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Pfeiffer, DeBerardinis honored as rising stars in Texas research

UTSW faculty members win Edith and Peter O’Donnell Awards from TAMEST

Dr. Ralph DeBerardinis and Dr. Julie Pfeiffer
From left: Dr. Ralph DeBerardinis and Dr. Julie Pfeiffer

Two UT Southwestern faculty members will receive 2019 Edith and Peter O’Donnell Awards from The Academy of Medicine, Engineering and Science of Texas (TAMEST) in January.

Dr. Ralph DeBerardinis, Professor at the Children’s Medical Center Research Institute at UT Southwestern (CRI) and Chief of the Division of Pediatric Genetics and Metabolism at UT Southwestern, and Dr. Julie Pfeiffer, Professor of Microbiology at UT Southwestern, will receive their awards Jan. 15 at TAMEST’s annual meeting near Austin, Texas.

The O’Donnell Awards – honoring four researchers statewide this year – recognize outstanding achievements by Texas early career investigators in science, medicine, engineering, and technology innovation. Each award consists of a $25,000 honorarium, a citation, a trophy, and an invitation to speak at the conference.

The 2019 TAMEST O’Donnell Award in Medicine recognizes Dr. DeBerardinis for his studies on the role of altered metabolism in cancer and in childhood conditions caused by mutations in genes encoding metabolic enzymes. Dr. DeBerardinis, an attending physician at Children’s Health, is also a Howard Hughes Medical Institute (HHMI) Investigator and Director of the Genetic and Metabolic Disease Program at CRI. The 2019 TAMEST O’Donnell Award in Science honors Dr. Pfeiffer, a virologist, for work that has deepened understanding of the interplay between the gut’s microbiome – the viruses and bacteria that live in the intestines – and disease. Specifically, she found that some viruses use the body’s natural gut bacteria to replicate and become more infectious.

“As UT Southwestern concludes its 75th anniversary year, the outstanding science of Dr. Ralph DeBerardinis and Dr. Julie Pfeiffer demonstrates the promise of basic research to lay the foundation for lifesaving new treatments in the coming 75 years,” said Dr. Daniel K. Podolsky, President of UT Southwestern. “We are grateful to Edith and Peter O’Donnell for their vision and generosity in creating these awards.”

“I am surprised and thrilled to receive the O’Donnell Award. Many of my role models at UT Southwestern have received this award, and I hope to follow in their footsteps,” said Dr. Pfeiffer.

She praised the outstanding collaboration she has with Dr. Lora Hooper, Chair of Immunology, Professor in the Center for the Genetics of Host Defense and of Microbiology, and an HHMI Investigator.

“We are thrilled that Dr. Pfeiffer has been recognized by the TAMEST O’Donnell Award Program for her avant-garde research in virology, which has caught the attention of researchers worldwide. Dr. Pfeiffer’s bold work has spawned a new field of virology and viral pathogenesis that is now being pursued by dozens of laboratories investigating the role of the bacterial microbiome in facilitating human and animal viral infections,” said Dr. Michael Norgard, Chair of Microbiology. “This new avenue of investigation promises to broaden our understanding of viral infection, persistence, and transmission, with potentially far-reaching clinical ramifications.”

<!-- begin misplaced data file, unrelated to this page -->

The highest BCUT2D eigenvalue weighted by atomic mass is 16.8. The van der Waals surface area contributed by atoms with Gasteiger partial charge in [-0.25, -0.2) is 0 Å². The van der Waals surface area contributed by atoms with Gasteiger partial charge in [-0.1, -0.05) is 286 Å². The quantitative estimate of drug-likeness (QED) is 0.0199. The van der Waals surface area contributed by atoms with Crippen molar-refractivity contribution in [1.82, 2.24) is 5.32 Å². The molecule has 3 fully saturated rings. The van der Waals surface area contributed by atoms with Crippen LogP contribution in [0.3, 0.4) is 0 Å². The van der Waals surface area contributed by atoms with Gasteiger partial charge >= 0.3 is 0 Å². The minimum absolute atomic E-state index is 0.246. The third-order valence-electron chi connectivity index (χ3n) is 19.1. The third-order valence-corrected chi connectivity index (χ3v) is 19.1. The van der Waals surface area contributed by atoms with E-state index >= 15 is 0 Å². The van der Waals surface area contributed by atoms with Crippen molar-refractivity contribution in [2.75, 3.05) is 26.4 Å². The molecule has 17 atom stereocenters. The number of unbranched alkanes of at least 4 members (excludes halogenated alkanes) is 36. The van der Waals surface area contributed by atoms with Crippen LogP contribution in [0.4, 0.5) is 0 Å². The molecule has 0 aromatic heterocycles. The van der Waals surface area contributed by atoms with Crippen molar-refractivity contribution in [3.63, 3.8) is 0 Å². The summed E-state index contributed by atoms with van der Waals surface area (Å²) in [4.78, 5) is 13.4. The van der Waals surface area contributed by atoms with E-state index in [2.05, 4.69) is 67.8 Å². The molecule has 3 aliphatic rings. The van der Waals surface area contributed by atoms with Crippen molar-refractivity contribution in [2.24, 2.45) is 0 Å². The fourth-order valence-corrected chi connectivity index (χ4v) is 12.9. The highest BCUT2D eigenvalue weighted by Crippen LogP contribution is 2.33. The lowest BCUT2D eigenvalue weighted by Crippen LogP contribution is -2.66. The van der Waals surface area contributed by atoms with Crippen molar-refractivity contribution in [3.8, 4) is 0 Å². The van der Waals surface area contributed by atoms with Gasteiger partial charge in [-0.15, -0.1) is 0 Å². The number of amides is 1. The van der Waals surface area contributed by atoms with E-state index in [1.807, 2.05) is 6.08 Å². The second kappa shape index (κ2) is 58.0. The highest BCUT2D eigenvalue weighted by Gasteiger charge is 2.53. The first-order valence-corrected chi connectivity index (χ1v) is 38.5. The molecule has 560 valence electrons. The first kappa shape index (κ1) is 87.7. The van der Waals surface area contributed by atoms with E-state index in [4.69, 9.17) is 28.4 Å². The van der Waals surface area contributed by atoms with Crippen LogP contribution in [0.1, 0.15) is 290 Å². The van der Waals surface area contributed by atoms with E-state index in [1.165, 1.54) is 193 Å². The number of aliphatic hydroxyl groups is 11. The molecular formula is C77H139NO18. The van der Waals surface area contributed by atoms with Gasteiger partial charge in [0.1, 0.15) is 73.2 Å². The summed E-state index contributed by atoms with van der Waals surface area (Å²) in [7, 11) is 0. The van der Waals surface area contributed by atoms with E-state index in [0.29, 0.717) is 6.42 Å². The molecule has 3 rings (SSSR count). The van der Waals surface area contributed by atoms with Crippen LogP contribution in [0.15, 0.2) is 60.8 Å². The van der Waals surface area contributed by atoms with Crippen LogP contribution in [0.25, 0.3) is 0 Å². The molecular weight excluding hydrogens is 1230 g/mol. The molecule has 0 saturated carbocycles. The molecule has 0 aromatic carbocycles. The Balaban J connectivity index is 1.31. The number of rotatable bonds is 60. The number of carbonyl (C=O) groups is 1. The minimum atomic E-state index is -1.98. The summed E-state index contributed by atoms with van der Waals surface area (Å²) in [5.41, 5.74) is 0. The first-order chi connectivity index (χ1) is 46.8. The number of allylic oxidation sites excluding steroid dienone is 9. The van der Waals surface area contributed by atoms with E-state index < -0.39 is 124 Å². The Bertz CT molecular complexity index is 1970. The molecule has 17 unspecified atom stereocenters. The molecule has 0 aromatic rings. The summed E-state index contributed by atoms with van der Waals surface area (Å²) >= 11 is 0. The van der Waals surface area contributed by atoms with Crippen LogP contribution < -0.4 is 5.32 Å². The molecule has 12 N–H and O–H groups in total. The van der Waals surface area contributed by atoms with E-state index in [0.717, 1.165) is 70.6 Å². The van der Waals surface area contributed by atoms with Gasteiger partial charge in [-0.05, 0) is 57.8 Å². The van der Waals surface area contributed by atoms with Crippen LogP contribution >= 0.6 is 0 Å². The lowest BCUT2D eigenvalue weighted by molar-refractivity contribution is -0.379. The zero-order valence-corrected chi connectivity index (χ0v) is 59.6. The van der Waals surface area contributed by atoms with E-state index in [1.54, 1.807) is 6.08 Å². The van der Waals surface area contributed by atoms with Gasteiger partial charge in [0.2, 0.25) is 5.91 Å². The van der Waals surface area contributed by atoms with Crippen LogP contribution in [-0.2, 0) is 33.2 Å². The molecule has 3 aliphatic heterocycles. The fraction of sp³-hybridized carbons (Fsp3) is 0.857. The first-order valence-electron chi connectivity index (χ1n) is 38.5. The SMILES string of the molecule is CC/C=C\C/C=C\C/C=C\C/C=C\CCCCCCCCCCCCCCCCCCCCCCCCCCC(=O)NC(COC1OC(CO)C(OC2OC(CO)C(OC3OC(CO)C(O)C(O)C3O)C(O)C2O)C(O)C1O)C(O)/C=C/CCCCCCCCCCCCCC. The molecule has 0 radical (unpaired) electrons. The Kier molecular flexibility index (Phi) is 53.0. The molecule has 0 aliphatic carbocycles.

Dr. Sean Morrison, CRI Director, Professor of Pediatrics, an HHMI Investigator, and a Cancer Prevention and Research Institute of Texas (CPRIT) Scholar, applauded Dr. DeBerardinis’ work, which includes pioneering a new way to study altered metabolism in patients.

In recent work, the DeBerardinis laboratory discovered that lactate is metabolized by growing human lung tumors, a finding that challenges a nearly century-old observation known as the Warburg effect that considered lactate to be a waste product of tumor metabolism. The new finding could prompt a major shift in how researchers view cancer metabolism and open new avenues of study for therapies and imaging techniques in lung cancer, the leading cause of cancer deaths worldwide.

“Ralph’s work has substantially advanced the field of cancer metabolism. From demonstrating the importance of mitochondrial function to using intraoperative isotope tracing in humans, he has changed the methods we use and the way we think about cancer metabolism,” Dr. Morrison said.

Dr. DeBerardinis, a physician-scientist, also credited collaboration for his swift success at UT Southwestern, where he arrived in 2008.

“Teamwork is key to our research, so I’m grateful to my clinical and scientific colleagues at UT Southwestern and CRI,” said Dr. DeBerardinis, also a Professor of Pediatrics and a member of the Eugene McDermott Center for Human Growth and Development at UT Southwestern. He joined CRI soon after its founding in 2012.

“I’m also grateful to our most important partners: the patients and families who participate in these studies,” he added.

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